In South Texas, urbanization continues to result in the rapid depletion of the Tamaulipan thornscrub habitat, which provides sanctuary for a diverse wildlife population — where over 44 reptile, 45 mammal and 417 bird species call home. There are 11 threatened and endangered species in the area, including the ocelot, which has been severely affected by the habitat destruction.
Over the last few years, Land Life Company and the U.S. Fish and Wildlife Service (USFWS) have been working together to reforest and restore the struggling landscape.
“Together, we have planted over 260,000 trees in the Lower Rio Grande Valley, and we aim to continue regenerating this biodiversity hotspot in the years to come,” said Willemijn Stoffels, Chief Operations Officer at Land Life Company.
While working in Texas, Land Life realized the demand for reforestation far exceeded what the local tree nurseries could supply. The shortage limits the amount of thornscrub restoration that can be completed each year. In order for projects to scale up, the availability of native seedlings needed to increase.
A partnership was formed with the University of Texas Rio Grande Valley (UTRGV) in 2018, which allowed graduate students to use Land Life’s planting sites for research and to monitor project performance. This year, we teamed up with UTRGV to build a tree nursery to address the local seedling shortage.
The construction has already begun on campus in the historic city of Brownsville. With the help of student volunteers and Christopher Gabler, Ph.D., Assistant Professor and Program Coordinator of Sustainable Ag. & Food Systems B.S. at UTRGV, the nursery will be completed this summer, and the seedlings will be ready for this year’s fall planting season!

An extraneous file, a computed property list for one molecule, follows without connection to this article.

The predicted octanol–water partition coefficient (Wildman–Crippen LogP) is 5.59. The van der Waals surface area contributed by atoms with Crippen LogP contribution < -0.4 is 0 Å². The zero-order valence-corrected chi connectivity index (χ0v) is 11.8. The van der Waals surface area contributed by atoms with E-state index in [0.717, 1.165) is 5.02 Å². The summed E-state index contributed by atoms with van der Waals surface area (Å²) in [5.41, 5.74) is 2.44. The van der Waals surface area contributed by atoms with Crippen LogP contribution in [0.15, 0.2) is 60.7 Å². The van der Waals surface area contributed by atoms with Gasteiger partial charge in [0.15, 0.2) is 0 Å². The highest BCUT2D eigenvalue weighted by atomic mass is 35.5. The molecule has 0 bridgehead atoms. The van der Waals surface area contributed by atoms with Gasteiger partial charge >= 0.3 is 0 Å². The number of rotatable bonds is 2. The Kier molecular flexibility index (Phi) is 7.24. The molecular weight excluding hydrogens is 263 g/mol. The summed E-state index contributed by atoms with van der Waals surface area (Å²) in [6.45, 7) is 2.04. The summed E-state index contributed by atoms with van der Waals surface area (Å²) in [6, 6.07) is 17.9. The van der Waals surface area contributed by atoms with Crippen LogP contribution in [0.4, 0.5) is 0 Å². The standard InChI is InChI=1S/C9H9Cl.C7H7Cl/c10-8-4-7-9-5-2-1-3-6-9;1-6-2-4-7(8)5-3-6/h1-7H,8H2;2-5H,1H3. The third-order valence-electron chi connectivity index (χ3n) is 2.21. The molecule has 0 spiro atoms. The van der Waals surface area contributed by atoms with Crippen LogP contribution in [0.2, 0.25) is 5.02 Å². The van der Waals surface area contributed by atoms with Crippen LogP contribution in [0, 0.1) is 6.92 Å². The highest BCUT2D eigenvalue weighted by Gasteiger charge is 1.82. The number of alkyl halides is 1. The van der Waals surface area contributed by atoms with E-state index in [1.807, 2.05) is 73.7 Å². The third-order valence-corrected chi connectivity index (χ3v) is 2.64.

“This year, we are growing 100,000 seedlings spanning 16 different native thornscrub species in the new UTRGV nursery. Our hope is, as we produce and share information on production methods for native species with the public, that it will help existing growers produce more native plants and will encourage new growers to begin production. Either of these things could substantially increase the availability of native plant seedlings for restoration, and may create new economic opportunities and jobs in the Lower Rio Grande Valley,” explained Gabler.
UTRGV and Land Life complement each other well. “This project opens up opportunities to learn about which practices help increase the success of seedlings in the nursery and trees in the field,” said Stoffels.
On top of addressing climate change and restoring nature for local wildlife, this effort will provide research opportunities for students and will provide an economic benefit to the UTRGV. This project has been a big success, thus far, and we look forward to seeing future outcomes!